Top 7 Hot Selling Points To Implement Before Writing Chapter One

Written by Judy Cullins

Market while you write withrepparttar essential seven "hot selling points." These help you write more focused, compelling copy, make halfrepparttar 129880 edits, have a guide to write your chapters, and speed uprepparttar 129881 writing process. When you write a book with an angle, you'll sell hundreds, even thousands of copies before you even print your book.

1. Write for your one preferred audience. Not everyone wants your book. Find out what audience wants/needs your book? What problems does your book solve for them? Create an audience profile and keep your audience's picture in front of you as you write. Ask yourself, is my topic narrow enough? The Chicken Soup For The Teenager, For The Prisoner, and other specific groups sold far more copies thanrepparttar 129882 original Chicken Soup.

2. Write a sizzling book title and front cover. You have 4 seconds to hook your potential buyer. The cover itself sells more books than any other part. Bookstore buyers buy mainly by cover designs. Your title must compel your audience to buy. If you want an agent or publisher your title and subtitle are vital.

3. Write a thirty-second "tell and sell." You only have a few seconds to impressrepparttar 129883 media,repparttar 129884 agent,repparttar 129885 bookseller, andrepparttar 129886 individual buyer. Include your title, a few benefits, andrepparttar 129887 audience. Include a few sound bites that grab attention. You may also want to compare your book to a successful one. Passion at Any Age: Renew, Recharge and Reinvent Your Life is repparttar 129888 Artist's Way for seniors.


Written by Doug C. Grant

What happens when you twist someone's nose?

To begin with, you get their full attention. No distractions. No mind wandering.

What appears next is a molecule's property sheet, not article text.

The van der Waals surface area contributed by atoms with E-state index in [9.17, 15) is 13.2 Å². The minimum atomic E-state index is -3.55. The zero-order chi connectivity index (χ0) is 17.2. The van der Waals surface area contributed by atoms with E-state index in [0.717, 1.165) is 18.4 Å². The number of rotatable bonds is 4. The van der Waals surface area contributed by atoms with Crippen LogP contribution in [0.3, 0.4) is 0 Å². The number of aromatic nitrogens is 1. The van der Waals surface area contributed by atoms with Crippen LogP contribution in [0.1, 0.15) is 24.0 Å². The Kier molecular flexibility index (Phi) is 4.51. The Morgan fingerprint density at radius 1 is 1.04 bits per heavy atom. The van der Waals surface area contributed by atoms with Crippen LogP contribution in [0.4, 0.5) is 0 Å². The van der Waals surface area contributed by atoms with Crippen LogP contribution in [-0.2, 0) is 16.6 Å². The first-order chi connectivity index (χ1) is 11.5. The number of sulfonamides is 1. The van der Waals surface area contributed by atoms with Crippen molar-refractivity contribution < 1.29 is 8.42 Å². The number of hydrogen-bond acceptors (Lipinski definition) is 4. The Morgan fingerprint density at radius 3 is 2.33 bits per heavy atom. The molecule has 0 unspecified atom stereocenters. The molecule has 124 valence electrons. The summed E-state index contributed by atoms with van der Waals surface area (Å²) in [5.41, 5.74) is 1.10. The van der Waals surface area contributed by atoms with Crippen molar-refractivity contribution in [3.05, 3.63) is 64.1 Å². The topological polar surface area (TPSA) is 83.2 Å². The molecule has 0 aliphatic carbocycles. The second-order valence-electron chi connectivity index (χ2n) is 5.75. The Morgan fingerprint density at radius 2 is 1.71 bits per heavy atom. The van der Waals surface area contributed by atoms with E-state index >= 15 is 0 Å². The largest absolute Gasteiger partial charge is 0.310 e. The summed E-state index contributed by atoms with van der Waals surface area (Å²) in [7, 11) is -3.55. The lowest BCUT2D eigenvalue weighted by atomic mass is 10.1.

That's why it's important to put a nose-twist into your own 'important' business communications.

HERE'S HOW NOSE-TWISTING WORKS You have a brilliant idea for marketing a new product. Now, it needs to be put into writing for consideration by other decision makers.

(Note: I'm not suggesting that only marketing people have this type of writing challenge. Anyone...including you...will one day have to distribute some important information, sell something [perhaps yourself], or encouragerepparttar adoption of an idea. Effective business writing is an important skill for any successful business matter what career path you've chosen.)

Many people might start out their idea proposal something like this. 'Following is an idea I feel will be effective in helping to marketrepparttar 129877 new Axtec product.' Now doesn't that getrepparttar 129878 blood pumping.

Instead of this kind of ho hum opening, try saying something provocative, such as: 'Six months after launch, our new Axtec product could capture a 20% market share by putting into actionrepparttar 129879 following promotional idea.'

Or, you could ask a question like, 'What isrepparttar 129880 one feature aboutrepparttar 129881 new Axtec product that could catapult it above all competition?'

Naturally, you need to have some basis for your claims or questions. You don't want to be caught exaggerating. If people suspect you are trying to con them into reading something, your day onrepparttar 129882 stage is over.

Here are several other excellent ways of giving your imcoms a nose-twist in addition torepparttar 129883 provocative statement or question:

Cont'd on page 2 ==> © 2005
Terms of Use